The image itself reproduces a very familiar fantasy of Hollywood stardom, crystallizing the impression that life is a continual party for the wealthy and the beautiful, but at the same time it demonstrates the paradoxical double register of stardom, in which we are periodically reminded that stars are also just like the rest of us. On the face of it, the image appears to be an authentic, spontaneous snap; formally it resembles a photograph anybody with a smartphone might have taken at one time or another. This impression is reinforced by the presence of Kenyan actor Lupita Nyong’o’s brother, Peter in the bottom right, who accompanied his sister to the event and who has become in an instant a globally recognisable individual after joining the group of stars who pushed themselves into the frame. But of course, no matter how provisional and unplanned the photograph itself might appear to be, there is nothing accidental about the staging of the event and the distribution of people around the space. It is a contingent document of a very carefully staged industrial promotional event.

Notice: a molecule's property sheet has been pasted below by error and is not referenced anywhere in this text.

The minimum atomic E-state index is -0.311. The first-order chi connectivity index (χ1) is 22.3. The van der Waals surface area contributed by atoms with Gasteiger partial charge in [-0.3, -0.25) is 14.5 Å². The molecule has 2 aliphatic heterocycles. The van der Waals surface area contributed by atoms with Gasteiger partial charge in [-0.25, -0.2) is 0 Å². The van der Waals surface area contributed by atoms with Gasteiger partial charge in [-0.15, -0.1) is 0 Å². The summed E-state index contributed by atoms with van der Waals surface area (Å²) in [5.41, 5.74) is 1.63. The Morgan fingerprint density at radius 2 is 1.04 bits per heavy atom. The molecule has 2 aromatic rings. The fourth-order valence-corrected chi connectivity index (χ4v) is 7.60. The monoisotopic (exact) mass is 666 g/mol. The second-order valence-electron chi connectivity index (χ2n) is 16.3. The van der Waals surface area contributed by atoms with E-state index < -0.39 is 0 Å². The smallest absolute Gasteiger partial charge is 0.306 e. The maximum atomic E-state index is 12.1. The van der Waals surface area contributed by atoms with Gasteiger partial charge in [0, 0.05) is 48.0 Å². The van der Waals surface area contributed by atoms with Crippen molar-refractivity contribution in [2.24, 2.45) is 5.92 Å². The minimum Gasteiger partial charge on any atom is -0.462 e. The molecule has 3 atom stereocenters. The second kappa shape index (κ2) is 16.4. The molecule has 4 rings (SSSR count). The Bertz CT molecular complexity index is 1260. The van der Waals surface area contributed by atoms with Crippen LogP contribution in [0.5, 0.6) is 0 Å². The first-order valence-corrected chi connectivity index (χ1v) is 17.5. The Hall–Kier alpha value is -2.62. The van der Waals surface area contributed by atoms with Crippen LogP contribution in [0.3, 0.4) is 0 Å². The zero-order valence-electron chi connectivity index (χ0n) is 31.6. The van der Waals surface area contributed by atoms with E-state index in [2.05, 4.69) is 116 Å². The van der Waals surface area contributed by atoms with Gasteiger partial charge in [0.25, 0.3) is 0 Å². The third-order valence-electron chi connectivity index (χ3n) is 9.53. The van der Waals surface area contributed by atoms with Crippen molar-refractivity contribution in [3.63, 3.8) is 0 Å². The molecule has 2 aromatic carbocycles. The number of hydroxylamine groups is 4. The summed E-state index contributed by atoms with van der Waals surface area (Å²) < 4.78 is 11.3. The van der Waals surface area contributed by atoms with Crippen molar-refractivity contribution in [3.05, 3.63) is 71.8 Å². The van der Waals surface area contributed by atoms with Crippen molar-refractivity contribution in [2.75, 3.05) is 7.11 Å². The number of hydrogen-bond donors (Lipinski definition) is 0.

Nevertheless, there are a number of historically significant dimensions to this image. The most obvious of these is that at the centre of the picture is a lesbian woman, the host for the global TV broadcast, while just visible at the back is Lupita Nyong’o, who won the ‘Best Supporting Actress’ award for 12 Years a Slave (McQueen, 2013), the film that won the ‘Best Picture’ award. It is therefore an attractive visualisation of the American film industry’s self-representation as a liberal, inclusive and historically reflective film culture. More broadly and more significantly, however, at a point at which Hollywood distributors are abandoning the distribution of 35mm prints, it represents both the integration of cinema with digital communications technologies in a shifting screen culture, as well as an increasingly indistinct and complex relationship between film and television (as embodied, for instance by the presence of  Kevin Spacey who is probably best known right now for his starring role in the series House of Cards, which was produced by David Fincher and is the first in-house production by the on-demand internet streaming service, Netflix). The real historical significance of this image lies not so much in the speed with which it has been circulated, nor in its content, but in its status as a synecdoche for the contemporary global entertainment complex.